Summary and Info
This is a very useful book for anyone who wants to understand what photographs mean; how a particular meaning is constructed by the photographer and how different meanings are interpreted by the viewers.
The book is a summary of `essential texts' on photographic practice and theory. It's not critical theory in the technical academic sense; rather it is a selection of texts that it is critical to understand to gain some insight into the workings of photography. The selection of texts covers basic ideas of how photographs are constructed to semiotics, structuralism, post structuralism and post modernism to literature, poetry and philosophy. The book is targeted to a variety of audiences from high school students, to university students and advanced practitioners. It does help though to have a basic understanding of semiotics to get into some of the more difficult material.
A few years ago I completed a Masters degree in photography and many of the core texts from the course are included in this book. It is all well done, the summary of the texts are clear (or as clear as it's possible to be with some of this material). la Grange usefully includes a series of questions after each text that explores the key points and debates from the text. He also suggests photographic exercises that can be undertaken to explore the individual points. The plus side to all this is that he provides a relatively easy route to understanding this material without wading through the original books and articles. The down side is of course that many people will now not read the originals and loose much of the detail of the arguments.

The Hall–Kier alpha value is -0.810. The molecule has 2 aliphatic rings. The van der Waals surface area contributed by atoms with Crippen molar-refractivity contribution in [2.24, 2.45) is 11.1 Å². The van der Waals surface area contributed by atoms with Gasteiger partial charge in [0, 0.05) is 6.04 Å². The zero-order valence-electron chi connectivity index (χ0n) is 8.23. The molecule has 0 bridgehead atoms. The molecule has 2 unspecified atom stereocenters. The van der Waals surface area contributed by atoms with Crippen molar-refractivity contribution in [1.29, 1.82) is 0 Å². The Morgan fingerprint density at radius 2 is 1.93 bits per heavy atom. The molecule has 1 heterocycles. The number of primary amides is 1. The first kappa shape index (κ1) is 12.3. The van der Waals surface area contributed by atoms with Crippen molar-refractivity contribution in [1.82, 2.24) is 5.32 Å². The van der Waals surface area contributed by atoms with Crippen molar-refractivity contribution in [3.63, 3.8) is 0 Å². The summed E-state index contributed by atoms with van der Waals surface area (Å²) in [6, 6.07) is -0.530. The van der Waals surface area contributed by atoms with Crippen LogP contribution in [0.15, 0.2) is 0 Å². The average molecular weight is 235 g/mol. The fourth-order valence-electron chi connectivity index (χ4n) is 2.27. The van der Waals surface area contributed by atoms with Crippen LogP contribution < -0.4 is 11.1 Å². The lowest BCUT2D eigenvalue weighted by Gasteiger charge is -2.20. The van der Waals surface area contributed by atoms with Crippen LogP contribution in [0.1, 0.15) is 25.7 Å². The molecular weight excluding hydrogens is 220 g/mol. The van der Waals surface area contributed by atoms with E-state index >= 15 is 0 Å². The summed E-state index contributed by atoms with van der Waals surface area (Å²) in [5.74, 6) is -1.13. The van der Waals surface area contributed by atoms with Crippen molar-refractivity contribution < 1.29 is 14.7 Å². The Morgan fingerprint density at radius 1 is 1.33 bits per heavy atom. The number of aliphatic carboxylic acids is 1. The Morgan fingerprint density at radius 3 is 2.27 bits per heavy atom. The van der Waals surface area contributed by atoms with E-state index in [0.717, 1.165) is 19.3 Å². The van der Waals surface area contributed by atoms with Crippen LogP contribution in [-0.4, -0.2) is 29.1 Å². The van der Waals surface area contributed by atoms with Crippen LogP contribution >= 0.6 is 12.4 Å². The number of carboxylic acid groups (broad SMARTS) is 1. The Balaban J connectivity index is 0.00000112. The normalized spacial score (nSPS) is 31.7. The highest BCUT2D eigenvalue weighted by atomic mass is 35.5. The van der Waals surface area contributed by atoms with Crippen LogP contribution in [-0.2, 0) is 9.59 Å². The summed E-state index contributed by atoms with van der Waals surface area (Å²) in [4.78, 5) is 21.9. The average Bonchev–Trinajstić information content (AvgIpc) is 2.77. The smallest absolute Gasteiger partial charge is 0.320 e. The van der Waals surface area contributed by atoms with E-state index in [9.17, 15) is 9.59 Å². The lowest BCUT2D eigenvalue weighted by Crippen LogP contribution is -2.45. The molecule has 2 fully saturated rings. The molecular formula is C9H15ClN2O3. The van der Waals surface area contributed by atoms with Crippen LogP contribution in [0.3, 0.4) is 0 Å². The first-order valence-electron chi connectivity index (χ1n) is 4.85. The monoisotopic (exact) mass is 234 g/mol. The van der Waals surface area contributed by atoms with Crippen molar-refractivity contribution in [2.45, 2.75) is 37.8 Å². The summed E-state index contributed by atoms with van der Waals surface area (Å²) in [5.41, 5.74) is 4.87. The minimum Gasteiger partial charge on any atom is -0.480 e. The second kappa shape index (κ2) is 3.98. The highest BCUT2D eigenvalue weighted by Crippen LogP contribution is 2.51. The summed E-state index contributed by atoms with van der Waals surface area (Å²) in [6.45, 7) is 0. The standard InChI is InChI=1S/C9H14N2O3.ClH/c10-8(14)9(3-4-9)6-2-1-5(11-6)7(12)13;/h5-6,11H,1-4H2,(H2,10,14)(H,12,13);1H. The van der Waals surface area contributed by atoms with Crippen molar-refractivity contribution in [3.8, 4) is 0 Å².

The book starts with John Berger's Ways of Seeing (standard fare for any photo course). He then summarises Szarkowski's The Photographers Eye and Shore's The Nature of Photographs. Inevitably (and rightly) we get a long précis of Susan Sontag's On Photography that draws out many of the problematic ideas and half thoughts from her book. This is followed by Roalnd Barthes Camera Lucida which is mainly useful for the idea of `punctum'.
We then get a series of shorter pieces: Martha Rosler In, Around and Afterthoughts, Clive Scott The Spoken Image: Photography and Language, Andy Grundberg's The Crisis of the Real, Bertrand Russell on Appearance and Reality, Italo Calvino's short story The Adventures of a
Photographer and some poems by Felix Morrisseau-Leroy and George Szirtes
Also included is Raghubhir Sing's River of Colour where he argues that western sensibility tied to Judaeo-Christian values allows the creation of black and white photographic practice, whereas in India the values and world view of Hinduism promotes only the exploration of colour; interesting stuff. Finally a short section of Robert Adams, John Baldessari and Peter Goodwin's Analysis of Particular Photographs
Its hard to see how anyone can really understand the nature of photography without working through these texts. La Grange's book is therefore fully recommended. Go read.......
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